You Say Goodbye, I Say Hallo

Evan Weyrauch
February 26, 2014

There are two things that I guarantee happen in almost every single conversation. Immediately there is the greeting like a hello, how are you, or the casual “what’s up.” Then of course the meat of the conversation follows (you could say that the greeting was one of the buns), which can vary in length and quality. Then, at the close, the final bun in this delicious conversational sandwich-metaphor is put on, the goodbye. These two components, the hello and the goodbye, have forever kept our conversations together like book-ends on a book shelf. Recently, I feel as though I’ve been saying my fair share of hellos and, consequently, just as many goodbyes. I’ve been done with classes since the 28th of January and since then, I’ve been mulling around my hometown (Rockford, Illinois) visiting old friends, going to the gym, going back to my old high school for errands, and going to sports events that my family is involved in (like my little brothers sectional swim meet). At all these different events and locations I run into friends and old acquaintances I have not seen in a long time. Teachers and counselors that helped me throughout highschool, coaches and teammates of swim teams I’ve swam on, and friends (both those that I am still very close with and those that are friendly, but not the closest). The conversation always starts with a well anticipated hello and moves on into countless different directions. The weird thing is, it always eventually leads to a discussion about my study abroad trip to Berlin. And when I say always… It means I can guarantee it takes place in every conversation. This is so true that (in more recent conversations) instead of being prodded about my college studies, I am the one that jumps to the fact that I am spending a semester abroad in Germany, because I know that, eventually, it will come up on its own (why spend all this time on meaningless small talk? Let’s get to the good stuff!).

For me, all these conversations reflect each other, or in other words, are very similar. I find myself repeating the same facts and I recognize that I tell people information that others have asked about or have deemed important in previous conversations. It reminds me almost exactly of my senior year in high school when people would continuously heckle (nice word right?) me about my major and college choice. But, even though these conversations are somewhat the same to me, I realize the different effects they have on others (more so on those who are closer to me). These people, my friends, family, acquaintances, counselors, teachers, and colleagues are saying goodbye to me for, what seems like to them, the last time they will see or hear from me for approximately 4.5 months. Most of them, are seeing me for the first time and rejoice with a happy hello and a smile that spreads from ear to ear, only to find out they will not see me for a long time, including the summer – which is when they normally would get to spend time with me.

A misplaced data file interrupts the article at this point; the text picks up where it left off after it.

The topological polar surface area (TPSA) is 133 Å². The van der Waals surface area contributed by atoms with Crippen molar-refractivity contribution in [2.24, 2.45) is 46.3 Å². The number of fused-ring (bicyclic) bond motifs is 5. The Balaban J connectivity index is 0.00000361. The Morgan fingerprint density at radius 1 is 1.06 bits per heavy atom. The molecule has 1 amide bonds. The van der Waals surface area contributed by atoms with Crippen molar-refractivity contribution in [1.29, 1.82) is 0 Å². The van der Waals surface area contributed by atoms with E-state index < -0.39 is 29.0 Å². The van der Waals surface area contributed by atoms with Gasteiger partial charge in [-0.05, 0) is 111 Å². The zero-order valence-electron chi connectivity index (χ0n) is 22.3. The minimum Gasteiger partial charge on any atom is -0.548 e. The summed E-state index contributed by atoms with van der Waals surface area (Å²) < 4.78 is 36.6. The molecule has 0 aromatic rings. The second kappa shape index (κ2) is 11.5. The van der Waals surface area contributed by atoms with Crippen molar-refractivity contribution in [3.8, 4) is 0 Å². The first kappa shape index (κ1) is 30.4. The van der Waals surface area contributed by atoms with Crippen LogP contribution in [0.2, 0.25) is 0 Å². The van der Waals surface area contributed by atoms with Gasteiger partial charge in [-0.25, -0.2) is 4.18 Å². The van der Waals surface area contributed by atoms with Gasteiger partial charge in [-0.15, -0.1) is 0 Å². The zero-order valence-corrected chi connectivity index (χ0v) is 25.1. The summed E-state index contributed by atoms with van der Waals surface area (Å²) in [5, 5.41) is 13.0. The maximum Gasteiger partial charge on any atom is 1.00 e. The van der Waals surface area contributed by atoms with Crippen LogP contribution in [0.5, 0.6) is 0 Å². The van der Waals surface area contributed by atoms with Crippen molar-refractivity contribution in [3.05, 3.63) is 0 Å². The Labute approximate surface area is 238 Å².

All these conversations offer different advice and send-offs with different excitement. They say things like “Travel as much as you can!”  “Send me back a souvenir!” or the occasional “Don’t forget to work out! I hear that beer goes straight to your gut.” But one thing they almost always say is, “I’m going to miss you” which is usually followed by a hug and a sad goodbye. I feel sad, sometimes, but I can’t help thinking of one of the Beatles’ hit songs Hello, Goodbye as I walk away. In this song, written by Paul McCartney, the Beatles sing repetitiously, “You say goodbye and I say hello. I don’t know why you say goodbye, I say hello.” I’ll be gone for a long time, longer then I have ever been gone before, and I know that I will miss all those I am saying goodbye to dearly, but as they say goodbye I can’t help but feel the excitement of a new beginning and the study abroad experience, especially in Germany. I don’t know why you say goodbye, I say Hallo.

(Pictured left to right) My cousin, me, my mom, my aunt, and my uncle gather to celebrate my aunt’s birthday at a local restaurant in Cincinnati, Ohio before I say goodbye to them and leave for Germany


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Evan Weyrauch

<p><span style="color: rgb(29, 29, 29); font-family: Arial, Verdana, sans-serif; font-size: 12px; line-height: normal; background-color: rgb(237, 237, 237);">My name is Evan, I am a student at Carthage College in Kenosha, WI, and am currently a foreign exchange student studying in Berlin, Germany. I enjoy writing, reading, and photography. I meaningful experiences and I try my best to show that meaning through my work.</span></p>

2014 Spring
Home University:
Carthage College
German Language
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